Salesforce has patched a vulnerability in its email services that researchers discovered was being exploited in targeted phishing attacks against “high-value” Facebook accounts.
According to Guardio Labs, the attackers found a zero-day in Salesforce that allowed them to send phishing emails using Salesforce’s “domain and infrastructure”.
That gave the attackers a trusted domain as the origin of their messages.
“This gives bad actors not only volume but also access to the reputation of those gateways, usually getting their IPs and domains whitelisted in an organisation or even network-wide”, Guardio wrote in a blog post.
The bug, dubbed “PhishForce” by the researchers, existed in Salesforce’s “email-to-case” feature, in which a user can set up an automatic process to create new case tickets based on incoming customer emails.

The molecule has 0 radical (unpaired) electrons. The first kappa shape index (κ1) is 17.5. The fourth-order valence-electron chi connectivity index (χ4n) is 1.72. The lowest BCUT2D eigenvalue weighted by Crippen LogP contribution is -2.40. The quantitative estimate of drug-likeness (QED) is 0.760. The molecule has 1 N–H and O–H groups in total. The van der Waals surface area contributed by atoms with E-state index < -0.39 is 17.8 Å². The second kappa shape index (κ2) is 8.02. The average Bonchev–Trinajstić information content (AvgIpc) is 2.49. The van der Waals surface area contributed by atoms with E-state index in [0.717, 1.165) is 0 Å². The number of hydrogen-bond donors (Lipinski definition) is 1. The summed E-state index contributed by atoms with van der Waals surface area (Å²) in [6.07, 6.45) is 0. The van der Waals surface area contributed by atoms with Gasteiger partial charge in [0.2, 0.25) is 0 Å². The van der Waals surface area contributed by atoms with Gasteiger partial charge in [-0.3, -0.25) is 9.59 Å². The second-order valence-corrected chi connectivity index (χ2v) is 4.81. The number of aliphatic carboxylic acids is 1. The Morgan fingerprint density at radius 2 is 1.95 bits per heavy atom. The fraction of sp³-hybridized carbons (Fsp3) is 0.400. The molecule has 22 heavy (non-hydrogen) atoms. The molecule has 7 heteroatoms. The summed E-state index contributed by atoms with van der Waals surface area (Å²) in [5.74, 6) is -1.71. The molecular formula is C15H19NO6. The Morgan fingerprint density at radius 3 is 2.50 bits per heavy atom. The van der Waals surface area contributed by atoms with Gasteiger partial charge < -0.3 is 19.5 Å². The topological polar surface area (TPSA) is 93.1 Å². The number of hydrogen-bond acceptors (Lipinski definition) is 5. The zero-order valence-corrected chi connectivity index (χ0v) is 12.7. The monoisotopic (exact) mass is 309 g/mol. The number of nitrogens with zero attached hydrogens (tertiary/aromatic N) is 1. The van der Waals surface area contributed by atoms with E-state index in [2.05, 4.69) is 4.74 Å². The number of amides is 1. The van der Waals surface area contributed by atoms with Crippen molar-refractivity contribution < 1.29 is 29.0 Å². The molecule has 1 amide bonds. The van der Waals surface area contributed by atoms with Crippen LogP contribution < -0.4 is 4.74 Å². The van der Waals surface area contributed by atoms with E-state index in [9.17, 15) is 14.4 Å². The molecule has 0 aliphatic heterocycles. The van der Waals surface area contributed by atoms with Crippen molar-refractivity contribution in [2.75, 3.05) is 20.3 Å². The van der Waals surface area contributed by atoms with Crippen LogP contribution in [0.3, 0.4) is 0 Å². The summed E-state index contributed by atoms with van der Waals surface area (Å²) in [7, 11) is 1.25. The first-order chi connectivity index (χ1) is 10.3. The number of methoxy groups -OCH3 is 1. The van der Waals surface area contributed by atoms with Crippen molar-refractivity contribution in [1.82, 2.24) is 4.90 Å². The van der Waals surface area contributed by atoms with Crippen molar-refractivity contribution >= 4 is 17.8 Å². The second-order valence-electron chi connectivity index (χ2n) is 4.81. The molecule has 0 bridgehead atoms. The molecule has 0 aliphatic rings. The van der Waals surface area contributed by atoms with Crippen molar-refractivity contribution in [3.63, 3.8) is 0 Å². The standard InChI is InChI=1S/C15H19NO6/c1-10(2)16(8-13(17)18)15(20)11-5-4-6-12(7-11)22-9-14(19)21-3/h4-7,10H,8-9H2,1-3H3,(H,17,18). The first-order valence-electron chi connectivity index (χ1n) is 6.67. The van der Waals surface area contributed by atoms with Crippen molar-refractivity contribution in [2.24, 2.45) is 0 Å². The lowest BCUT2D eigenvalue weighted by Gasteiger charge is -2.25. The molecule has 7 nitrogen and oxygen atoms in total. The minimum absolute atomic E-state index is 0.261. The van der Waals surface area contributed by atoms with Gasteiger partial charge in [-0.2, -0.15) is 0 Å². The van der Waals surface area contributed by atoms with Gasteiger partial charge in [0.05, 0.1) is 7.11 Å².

The attackers set up an email-to-case flow to get control of a Salesforce-generated email address, and then created an inbound email address on salesforce.com.
Setting that email address as an 'organisation-wide' address let it be used for outbound emails.
In emails gathered by Guardio, phishing messages looked like they came from Meta Platforms via the case.salesforce.com domain.
The messages advised recipients of an account compromise, and offered a link to a “support” page which harvested user credentails.
The fake support page abused apps.facebook.com, using supposedly-deprecated features.
Guardio said it contacted Meta, which said it is investigating “why our detections and mitigations for these sorts of attacks didn’t work”.
Guardio disclosed its findings to Salesforce on June 28, and a fix was deployed to all Salesforce services and instances on July 28.